One thing that seems to be very popular at the moment, is the 30-day beach body challenge. You generally see them start making an appearance and trending on social media as the days start to get longer, and most of us get our summer holidays booked in.
There is no shortage of 30-day challenges and they can focus on increasing exercise, changing diets, cleanses, detox, and many other variations. The problem is, how do we know if they actually work? And, do we even know anyone who’s ever made it through one?
We’ve put together a small litmus test that will enable you to try and figure out if the challenge you’ve come across is likely to work, or if it’s going to leave you tired and frustrated before you make it through.
Does it focus on making a lifestyle change?
What we mean is, is it something that can be maintained for a long period of time? Many challenges force you to gradually increase your workouts until it’s just not realistic anymore, or maybe they tell you to avoid complete food groups such as meat/carbs/fats/sugars etc.
The idea that within 30 days you can go from eating everything to missing out key foods in your diet, or that you can go from no exercise to doing 10,000 sit-ups within 30 days, are just not realistic.
Don’t get us wrong, if the aim of the challenge is to give you a little boost from a beginner platform, then that’s not too bad, or if the challenge entails how you can maintain your results upon completion, then it may be a winner, but it’s something for you to bear in mind when faced with your next 30-day challenge.
Is there something being sold?
Look into the business, person, or brand that has created this challenge. Do a little research about its origins and uncover whether this could be a marketing ploy that acts as a soft-sell.
An example could be challenges that require you to join a subscription, or one that requires you to purchase a long list of supplements in order to make it through.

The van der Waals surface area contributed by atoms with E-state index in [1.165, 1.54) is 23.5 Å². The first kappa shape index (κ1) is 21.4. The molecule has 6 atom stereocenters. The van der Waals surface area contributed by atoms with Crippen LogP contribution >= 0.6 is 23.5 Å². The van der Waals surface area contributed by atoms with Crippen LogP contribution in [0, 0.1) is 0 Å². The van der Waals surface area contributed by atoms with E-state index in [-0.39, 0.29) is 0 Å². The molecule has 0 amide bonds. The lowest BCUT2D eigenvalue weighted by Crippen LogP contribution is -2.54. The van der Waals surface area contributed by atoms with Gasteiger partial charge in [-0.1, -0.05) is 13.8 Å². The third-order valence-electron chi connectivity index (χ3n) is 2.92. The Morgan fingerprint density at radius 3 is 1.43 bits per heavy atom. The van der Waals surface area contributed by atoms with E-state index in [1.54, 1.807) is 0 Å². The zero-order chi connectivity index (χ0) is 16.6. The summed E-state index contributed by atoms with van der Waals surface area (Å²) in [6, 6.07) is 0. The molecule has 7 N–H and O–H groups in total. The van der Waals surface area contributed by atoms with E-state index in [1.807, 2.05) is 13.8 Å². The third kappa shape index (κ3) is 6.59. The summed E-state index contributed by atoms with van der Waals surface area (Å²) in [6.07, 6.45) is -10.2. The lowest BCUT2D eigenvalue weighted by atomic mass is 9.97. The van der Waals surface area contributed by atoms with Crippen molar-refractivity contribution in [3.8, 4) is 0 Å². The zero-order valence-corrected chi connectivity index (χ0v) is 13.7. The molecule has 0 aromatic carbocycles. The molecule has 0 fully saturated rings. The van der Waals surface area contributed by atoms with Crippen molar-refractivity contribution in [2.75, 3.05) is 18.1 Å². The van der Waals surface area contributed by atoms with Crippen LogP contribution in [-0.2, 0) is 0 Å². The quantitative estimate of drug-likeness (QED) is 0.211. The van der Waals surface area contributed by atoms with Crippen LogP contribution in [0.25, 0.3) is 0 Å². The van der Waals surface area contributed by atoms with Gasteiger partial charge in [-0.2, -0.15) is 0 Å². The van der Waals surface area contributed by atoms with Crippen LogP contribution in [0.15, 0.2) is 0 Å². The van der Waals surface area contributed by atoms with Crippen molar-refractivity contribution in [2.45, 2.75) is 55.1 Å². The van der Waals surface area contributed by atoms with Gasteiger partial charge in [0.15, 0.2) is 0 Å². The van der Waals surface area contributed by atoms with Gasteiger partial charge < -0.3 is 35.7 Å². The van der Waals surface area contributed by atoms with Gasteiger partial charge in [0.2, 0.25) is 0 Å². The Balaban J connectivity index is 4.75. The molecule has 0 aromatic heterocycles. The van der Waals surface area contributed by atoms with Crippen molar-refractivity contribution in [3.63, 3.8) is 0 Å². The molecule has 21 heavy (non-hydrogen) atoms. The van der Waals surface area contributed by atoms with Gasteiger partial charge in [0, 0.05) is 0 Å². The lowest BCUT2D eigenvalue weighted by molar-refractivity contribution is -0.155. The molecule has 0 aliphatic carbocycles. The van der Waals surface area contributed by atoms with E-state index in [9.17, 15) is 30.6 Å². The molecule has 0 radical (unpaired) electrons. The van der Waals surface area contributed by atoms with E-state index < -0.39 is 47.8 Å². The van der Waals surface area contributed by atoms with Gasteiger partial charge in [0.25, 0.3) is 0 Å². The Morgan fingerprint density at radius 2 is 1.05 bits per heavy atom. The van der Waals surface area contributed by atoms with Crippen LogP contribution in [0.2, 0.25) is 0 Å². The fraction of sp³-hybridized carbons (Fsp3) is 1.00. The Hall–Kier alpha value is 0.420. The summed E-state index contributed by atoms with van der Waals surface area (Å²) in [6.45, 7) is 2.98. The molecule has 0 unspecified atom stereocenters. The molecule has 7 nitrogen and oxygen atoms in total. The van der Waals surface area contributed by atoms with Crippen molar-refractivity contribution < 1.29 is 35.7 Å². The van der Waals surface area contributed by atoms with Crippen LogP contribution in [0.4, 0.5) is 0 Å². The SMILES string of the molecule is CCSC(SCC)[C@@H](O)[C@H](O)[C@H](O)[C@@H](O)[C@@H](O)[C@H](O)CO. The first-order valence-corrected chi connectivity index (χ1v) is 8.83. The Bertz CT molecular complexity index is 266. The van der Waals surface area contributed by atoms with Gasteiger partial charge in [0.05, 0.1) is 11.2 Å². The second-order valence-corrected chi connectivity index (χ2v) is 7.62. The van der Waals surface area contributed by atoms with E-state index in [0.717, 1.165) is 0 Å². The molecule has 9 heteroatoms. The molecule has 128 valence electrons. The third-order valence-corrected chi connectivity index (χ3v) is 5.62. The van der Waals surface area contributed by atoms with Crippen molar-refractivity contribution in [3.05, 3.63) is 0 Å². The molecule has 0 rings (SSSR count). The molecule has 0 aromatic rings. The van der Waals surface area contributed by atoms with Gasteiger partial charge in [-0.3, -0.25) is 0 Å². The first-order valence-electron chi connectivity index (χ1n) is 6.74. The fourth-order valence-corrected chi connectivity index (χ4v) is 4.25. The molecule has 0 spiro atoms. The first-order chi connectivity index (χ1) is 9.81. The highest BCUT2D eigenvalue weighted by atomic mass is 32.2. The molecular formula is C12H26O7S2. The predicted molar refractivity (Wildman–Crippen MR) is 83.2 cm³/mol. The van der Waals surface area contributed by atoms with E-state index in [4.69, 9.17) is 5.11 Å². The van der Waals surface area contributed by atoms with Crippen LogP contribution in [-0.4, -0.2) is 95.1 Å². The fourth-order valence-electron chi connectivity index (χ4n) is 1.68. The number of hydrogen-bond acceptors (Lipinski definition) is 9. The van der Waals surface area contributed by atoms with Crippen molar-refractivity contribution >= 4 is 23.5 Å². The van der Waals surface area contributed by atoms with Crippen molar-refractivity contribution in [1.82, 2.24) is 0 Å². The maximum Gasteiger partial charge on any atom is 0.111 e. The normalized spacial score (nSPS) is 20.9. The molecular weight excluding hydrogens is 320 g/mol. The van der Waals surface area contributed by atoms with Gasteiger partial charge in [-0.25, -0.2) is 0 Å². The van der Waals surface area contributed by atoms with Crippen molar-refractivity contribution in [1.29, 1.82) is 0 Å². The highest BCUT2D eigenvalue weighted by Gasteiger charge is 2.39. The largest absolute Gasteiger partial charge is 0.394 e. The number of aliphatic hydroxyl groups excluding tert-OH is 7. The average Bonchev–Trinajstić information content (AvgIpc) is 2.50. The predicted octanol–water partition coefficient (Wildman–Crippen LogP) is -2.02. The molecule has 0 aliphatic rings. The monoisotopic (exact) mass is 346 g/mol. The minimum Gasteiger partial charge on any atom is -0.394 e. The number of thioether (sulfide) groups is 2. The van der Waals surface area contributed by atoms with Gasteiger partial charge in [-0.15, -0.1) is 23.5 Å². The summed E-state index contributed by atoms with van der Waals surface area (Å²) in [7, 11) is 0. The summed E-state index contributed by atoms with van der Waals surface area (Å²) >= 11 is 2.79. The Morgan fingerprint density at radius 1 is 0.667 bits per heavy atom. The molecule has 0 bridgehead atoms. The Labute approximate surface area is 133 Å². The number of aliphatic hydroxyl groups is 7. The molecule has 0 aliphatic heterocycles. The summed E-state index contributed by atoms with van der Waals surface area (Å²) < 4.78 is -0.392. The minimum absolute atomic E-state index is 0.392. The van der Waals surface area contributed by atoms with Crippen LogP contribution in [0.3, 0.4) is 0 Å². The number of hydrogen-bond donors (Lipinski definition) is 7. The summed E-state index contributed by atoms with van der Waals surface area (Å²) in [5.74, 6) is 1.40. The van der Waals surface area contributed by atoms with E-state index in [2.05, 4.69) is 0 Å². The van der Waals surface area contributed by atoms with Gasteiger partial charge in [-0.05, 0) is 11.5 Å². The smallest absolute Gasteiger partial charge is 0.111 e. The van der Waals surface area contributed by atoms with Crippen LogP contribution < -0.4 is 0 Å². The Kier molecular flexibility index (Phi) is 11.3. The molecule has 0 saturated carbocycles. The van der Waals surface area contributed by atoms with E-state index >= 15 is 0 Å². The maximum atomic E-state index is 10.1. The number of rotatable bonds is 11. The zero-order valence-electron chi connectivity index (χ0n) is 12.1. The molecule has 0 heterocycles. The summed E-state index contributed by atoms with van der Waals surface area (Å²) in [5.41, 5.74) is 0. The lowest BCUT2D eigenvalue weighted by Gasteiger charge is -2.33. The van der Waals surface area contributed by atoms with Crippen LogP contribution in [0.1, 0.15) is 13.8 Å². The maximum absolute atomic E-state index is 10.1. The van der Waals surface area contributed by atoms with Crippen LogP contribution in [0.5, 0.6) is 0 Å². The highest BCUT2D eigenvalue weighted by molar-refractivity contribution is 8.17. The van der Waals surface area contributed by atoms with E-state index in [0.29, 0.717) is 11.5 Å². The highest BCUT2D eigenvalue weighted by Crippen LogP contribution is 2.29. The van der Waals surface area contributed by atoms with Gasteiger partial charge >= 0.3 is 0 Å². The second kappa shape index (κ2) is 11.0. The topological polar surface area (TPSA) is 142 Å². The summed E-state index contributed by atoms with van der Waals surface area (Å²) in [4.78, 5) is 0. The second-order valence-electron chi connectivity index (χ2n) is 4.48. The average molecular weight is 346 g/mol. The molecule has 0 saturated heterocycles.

Sometimes it’s not even that obvious, for example a company that owns a meat alternative product, might put together a nutrition plan that involves avoiding red meat. They may even have “facts” and statistics from in-house studies to back up their claims.
In an industry where everyone is vying for attention from fitness customers, and where there is so much disinformation, it can save you unnecessary struggle, and costs, to keep your wits about you.
Who created the challenge?
An often overlooked factor when considering a challenge is understanding the credentials of the person who created it. Similar to before, dig into the information around the person, business, or brand that put together the challenge, except this time, try and work out if they’re actually qualified to talk about the topic that they’re writing about.
All too often you’ll discover that the “challenge” they are proposing, has been taken from somewhere else on the web and they don’t actually know, or have any knowledge of, whether the plan would generate any benefits.
And as we mentioned before, does the entity that put the challenge together have the skills to help you continue on your new-found journey?
So to conclude on this blog post around 30-day challenges, yes they can work, but you need to ask yourself questions beforehand to ensure your time isn’t wasted. Because, after all, who would put themselves through such a strict and demanding regimen, without knowing if it will help them in any way.
We think that with correct guidance, support and proper planning, a 30-day challenge can be an effective way to get the fitness boost you could need. Incorporate this new regimen alongside your Personal Training sessions, Boot Camps, or Circuit Training Classes, and you’ll be beach-ready in no time at all.